Profile picture for cworld646

Can a realtor suggest a low offer for a buyer, then accept a higher bid from 2nd buyer?

A low ball bid was suggested by the seller's realtor so we bid lower than we would have.  This realtor waited until the last minute before showing the seller our bid.  Then a 2nd buyer offered a bid and the seller countered whereas we have heard nothing.  Is that legal?  It seems very unfair and a bit pre-meditated.
 
  • June 17 2013 - Oroville
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Answers (7)

Profile picture for Dunes ..
At this point the IF is what makes this pos/threadt a bit interesting and at least for the moment provides some interesting posts plus possibly some useful thoughts for any that accidentally pass by ;)

Recognizing that we do not know diddley about what really occurred and that there are a multitude of possibilities  ... like did the Buyer even have an Agent, seems to be an assumption they did

My only point, my only opinion at this time is IF..
The Realtor representing the Seller suggested to a buyer or to a buyers agent to make a low bid?

Then I think that's serious..couldn't care less about the National Association of Realtors Code of Ethics less kind of serious..
Personally I'd do all I could and would recommend to anyone they should...put all I had together, talk with an attorney and file a complaint with the State Real Estate Commission to learn what they figure Legal or Ethics are

If I was the buyer I'd discuss it with the Seller and see if they felt their Agent had represented their interests
Bottom line for the sake of discussion ;)
I'd say the Buyer and Seller at the very least would/should be filing complaints


Again reemphasizing
Recognizing that we do not know diddley about what really occurred and that there are a multitude of possibilities (If a Buyers Agent was involved it throws more and changes what is in the pot ect ect ;)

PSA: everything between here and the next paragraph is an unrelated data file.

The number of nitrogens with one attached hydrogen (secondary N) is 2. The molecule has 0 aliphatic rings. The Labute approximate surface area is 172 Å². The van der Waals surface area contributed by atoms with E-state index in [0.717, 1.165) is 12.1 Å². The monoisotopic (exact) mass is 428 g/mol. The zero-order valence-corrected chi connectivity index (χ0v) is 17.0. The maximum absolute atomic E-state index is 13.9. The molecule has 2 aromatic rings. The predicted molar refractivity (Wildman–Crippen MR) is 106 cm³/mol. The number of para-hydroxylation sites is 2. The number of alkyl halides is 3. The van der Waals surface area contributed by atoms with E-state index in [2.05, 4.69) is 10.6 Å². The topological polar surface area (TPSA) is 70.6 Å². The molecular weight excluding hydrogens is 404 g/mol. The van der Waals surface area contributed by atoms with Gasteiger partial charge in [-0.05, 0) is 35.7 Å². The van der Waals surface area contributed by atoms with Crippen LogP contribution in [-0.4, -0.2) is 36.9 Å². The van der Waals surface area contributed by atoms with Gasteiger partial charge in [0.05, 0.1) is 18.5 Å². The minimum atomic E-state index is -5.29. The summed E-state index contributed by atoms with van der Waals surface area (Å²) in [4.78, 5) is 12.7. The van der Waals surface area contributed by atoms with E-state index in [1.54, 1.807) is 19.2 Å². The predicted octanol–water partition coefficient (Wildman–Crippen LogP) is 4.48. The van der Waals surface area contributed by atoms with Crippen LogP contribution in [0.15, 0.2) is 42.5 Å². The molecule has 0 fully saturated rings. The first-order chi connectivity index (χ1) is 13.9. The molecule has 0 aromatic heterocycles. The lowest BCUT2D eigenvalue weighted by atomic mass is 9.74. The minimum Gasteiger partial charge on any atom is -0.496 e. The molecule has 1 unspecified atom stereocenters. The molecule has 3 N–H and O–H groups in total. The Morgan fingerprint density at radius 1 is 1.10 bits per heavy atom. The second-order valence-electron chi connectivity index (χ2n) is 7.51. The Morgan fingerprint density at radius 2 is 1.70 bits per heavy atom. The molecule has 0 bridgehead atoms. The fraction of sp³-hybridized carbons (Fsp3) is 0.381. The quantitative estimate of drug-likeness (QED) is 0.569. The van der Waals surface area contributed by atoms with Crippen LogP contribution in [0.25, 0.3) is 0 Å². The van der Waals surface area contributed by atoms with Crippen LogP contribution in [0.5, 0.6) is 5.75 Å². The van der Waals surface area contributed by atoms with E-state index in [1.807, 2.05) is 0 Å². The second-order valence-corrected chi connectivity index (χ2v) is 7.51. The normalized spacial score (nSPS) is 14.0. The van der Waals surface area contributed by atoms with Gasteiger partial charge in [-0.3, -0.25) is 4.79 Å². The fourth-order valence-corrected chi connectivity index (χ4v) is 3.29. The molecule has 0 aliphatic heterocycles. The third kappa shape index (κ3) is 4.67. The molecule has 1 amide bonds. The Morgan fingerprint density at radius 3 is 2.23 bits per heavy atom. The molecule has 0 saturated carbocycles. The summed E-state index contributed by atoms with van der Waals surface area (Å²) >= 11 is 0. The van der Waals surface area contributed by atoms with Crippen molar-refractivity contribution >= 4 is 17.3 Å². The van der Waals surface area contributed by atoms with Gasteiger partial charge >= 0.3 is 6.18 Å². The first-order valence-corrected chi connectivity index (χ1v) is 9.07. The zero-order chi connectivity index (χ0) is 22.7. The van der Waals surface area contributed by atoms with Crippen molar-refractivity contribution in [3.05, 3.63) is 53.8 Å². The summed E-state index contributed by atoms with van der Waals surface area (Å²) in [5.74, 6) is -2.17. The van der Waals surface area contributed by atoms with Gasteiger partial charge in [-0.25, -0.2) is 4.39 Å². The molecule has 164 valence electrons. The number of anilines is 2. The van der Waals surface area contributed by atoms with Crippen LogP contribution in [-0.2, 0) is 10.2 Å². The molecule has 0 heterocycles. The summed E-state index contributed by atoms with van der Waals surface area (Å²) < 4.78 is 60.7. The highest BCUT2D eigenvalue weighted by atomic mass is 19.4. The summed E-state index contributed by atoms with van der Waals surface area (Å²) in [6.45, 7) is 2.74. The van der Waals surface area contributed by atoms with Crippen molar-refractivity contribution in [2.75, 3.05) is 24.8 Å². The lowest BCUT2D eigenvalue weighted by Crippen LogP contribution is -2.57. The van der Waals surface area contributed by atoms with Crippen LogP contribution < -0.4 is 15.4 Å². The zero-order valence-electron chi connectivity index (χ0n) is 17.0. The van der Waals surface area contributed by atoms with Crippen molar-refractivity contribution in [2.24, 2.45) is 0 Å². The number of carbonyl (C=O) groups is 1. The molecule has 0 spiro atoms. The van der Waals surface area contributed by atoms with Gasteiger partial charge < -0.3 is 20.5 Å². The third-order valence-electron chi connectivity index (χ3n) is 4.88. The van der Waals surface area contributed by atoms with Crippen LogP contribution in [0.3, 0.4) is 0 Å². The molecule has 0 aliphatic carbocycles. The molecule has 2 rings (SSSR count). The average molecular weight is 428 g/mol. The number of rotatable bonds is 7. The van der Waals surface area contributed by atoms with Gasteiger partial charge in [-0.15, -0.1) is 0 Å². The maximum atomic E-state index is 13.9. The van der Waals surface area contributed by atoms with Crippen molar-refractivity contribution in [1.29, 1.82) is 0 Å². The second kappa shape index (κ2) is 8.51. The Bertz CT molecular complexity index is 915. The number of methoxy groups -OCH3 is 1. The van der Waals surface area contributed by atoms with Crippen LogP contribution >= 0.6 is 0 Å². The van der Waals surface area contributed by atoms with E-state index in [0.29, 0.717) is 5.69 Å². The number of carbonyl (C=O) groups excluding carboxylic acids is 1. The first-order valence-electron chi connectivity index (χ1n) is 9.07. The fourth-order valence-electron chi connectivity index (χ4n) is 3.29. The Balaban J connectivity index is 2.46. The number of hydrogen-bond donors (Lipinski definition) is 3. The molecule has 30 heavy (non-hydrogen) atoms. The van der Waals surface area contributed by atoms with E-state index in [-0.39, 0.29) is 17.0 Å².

• June 17 2013
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Profile picture for Mike Bottaro
Was this a short sale or bank owned property?  This is the only way I could even see this possibly happening,  And even if the listing agent does represent the bank he/she should still try to maximize the sale price for the bank if he/she wants to have a good reputation and retain business in the future.  If a listing agent recommends bringing a low offer it really questions his integrity and credibility as an agent.  And as Michael mentioned below, "Where the heck is YOUR Realtor?"  This feed is really an embarrassment to our industry.

  • June 17 2013
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Profile picture for SoCal Engr
Interestingly, I checked the 2013 NAR Code of Ethics, and did not find anything that seemed to explicitly prevent the described behavior, provided that the seller's REA did not disclose confidential information.

"A low ball bid was suggested by the seller's realtor so we bid lower than we would have."

At face value, this seems unethical in that the REA appears to be working against their client's interests. I'd be curious as to...
 (a) Where was the buyer's REA in this scenario, and what was their advice?
 (b) Was the suggestion made directly to the potential buyer, or conveyed by the buyer's REA? If the second scenario, how does the buyer know that the suggestion originated from the seller's REA?

"This realtor waited until the last minute before showing the seller our bid.  Then a 2nd buyer offered a bid and the seller countered whereas we have heard nothing."

Again, how does the OP (buyer) know that this is how the scenario played out? Where is this information coming from?

"Is that legal?  It seems very unfair and a bit pre-meditated."

Assuming that events occurred as described, those are interesting questions. It definitely "sounds" pre-meditated, but that would all depend on the nature of the second buyer, and any personal/business relationship that buyer has with the seller's REA.